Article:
Just as CV-19 has thousands of Coloradans reimagining where they want to be living, the crisis has some of those people thinking seriously about solar and renewable energy — building or remodeling to generate more of your own energy, at a moment when people are officing from home much more than in the past. Solar pioneer John Avenson has been watching the interest in solar skyrocket the past few months; and today he and other members of non-profit New Energy Colorado have a way for you to get serious about those ideas.
This weekend is the 26th Annual Metro Denver Green Homes Tour — this year a virtual event featuring 16 homes around the area, including one Avenson showed me this week, ten miles up Golden Gate Canyon Road. Martijn and Beth van de Rijdt had dreamed about creating a net-zero home for a pretty property backing to Centralia Mountain; and they made that happen in 2018.
Check out this 2,000-sq. foot design to see how far solar has come over the past 40 years: It has the core features of passive solar—more glass on the south to let sun in, less glass on the north; with roof shading to keep the sun out in summer, and lots of interior mass to store heat. Many houses were built like that in Denver and the foothills during 1970s-80s when solar was hitting peak popularity; but a tech revolution in energy conservation, ventilation, and back-up heating allows homes like this to go way beyond what was possible back then.
Starting with insulation: The van de Rijdt house has double 2×4 walls that allow insulation levels that were only done in ceilings a few decades ago — so high, says Avenson, that the incremental addition of even more insulation doesn’t change the equation much. On this home, the backup heating is a hybrid hot water tank that heats kitchen and shower water but also supplies radiant heating through the concrete floors to boost the solar heat they’re storing. The van de Rijdts have a bank of solar electric panels on the hill behind the home that provides all of the back-up; and a network of pumps and air exchangers that sends heat around the house to deliver fresh air and keep the system from running too warm.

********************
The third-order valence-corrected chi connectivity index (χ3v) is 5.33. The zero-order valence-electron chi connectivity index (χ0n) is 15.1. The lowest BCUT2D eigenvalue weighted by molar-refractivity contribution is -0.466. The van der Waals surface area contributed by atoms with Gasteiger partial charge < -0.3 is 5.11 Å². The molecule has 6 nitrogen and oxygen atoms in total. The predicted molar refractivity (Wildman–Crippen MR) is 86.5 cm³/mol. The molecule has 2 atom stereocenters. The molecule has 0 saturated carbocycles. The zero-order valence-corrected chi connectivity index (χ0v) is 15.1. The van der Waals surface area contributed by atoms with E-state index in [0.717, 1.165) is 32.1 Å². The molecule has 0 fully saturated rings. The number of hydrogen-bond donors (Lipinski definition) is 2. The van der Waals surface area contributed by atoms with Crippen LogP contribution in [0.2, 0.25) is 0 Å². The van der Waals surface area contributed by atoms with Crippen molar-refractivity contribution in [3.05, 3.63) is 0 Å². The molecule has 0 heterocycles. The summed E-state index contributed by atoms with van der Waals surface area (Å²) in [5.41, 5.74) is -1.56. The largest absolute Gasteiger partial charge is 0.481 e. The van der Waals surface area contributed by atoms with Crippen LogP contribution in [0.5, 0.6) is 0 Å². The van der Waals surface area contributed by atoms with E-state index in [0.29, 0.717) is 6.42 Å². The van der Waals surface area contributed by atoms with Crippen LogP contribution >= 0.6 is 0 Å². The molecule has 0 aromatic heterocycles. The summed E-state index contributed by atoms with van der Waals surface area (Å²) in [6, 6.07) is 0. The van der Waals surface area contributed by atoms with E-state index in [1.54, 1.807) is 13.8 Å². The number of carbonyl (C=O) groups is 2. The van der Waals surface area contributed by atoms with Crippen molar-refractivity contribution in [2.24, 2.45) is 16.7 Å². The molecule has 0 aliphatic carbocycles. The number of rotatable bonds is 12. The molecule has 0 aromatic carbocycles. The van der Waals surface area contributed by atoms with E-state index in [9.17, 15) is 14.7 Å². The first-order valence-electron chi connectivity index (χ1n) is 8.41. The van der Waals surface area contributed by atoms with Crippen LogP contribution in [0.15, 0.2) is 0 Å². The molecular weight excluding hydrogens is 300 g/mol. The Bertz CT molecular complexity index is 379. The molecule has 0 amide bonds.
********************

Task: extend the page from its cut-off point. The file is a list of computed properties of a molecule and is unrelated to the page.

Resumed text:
All of that puts the home close to net-zero energy use, despite the fact that the van de Rijdts have their Tesla plugged into the same system (it runs virtually exclusively off the solar). Martijn, who was a building engineer in a previous life in the Netherlands, says he’s contemplating adding some more solar panels to take it below the zero threshold, but the difference is almost negligible. They get an electric bill that adds up to only $20 or so per month—for a home up at 8,500 feet elevation, where winter temperatures average 12 degrees colder than here in town.
The way to ‘see’ that and other homes is at MetroDenverGreenHomesTour.org — where you can register free, or make a donation if you want to support this tour that coincides each year with the National Tour of Solar Homes by the American Solar Energy Society. You’ll also get links to three podcasts on solar, including one by Avenson and by Steve Nixon at the National Renewable Energy Laboratory in Golden, on alternative paths to achieving your own low or zero-energy home.
The news and editorial staffs of The Denver Post had no role in this post’s preparation.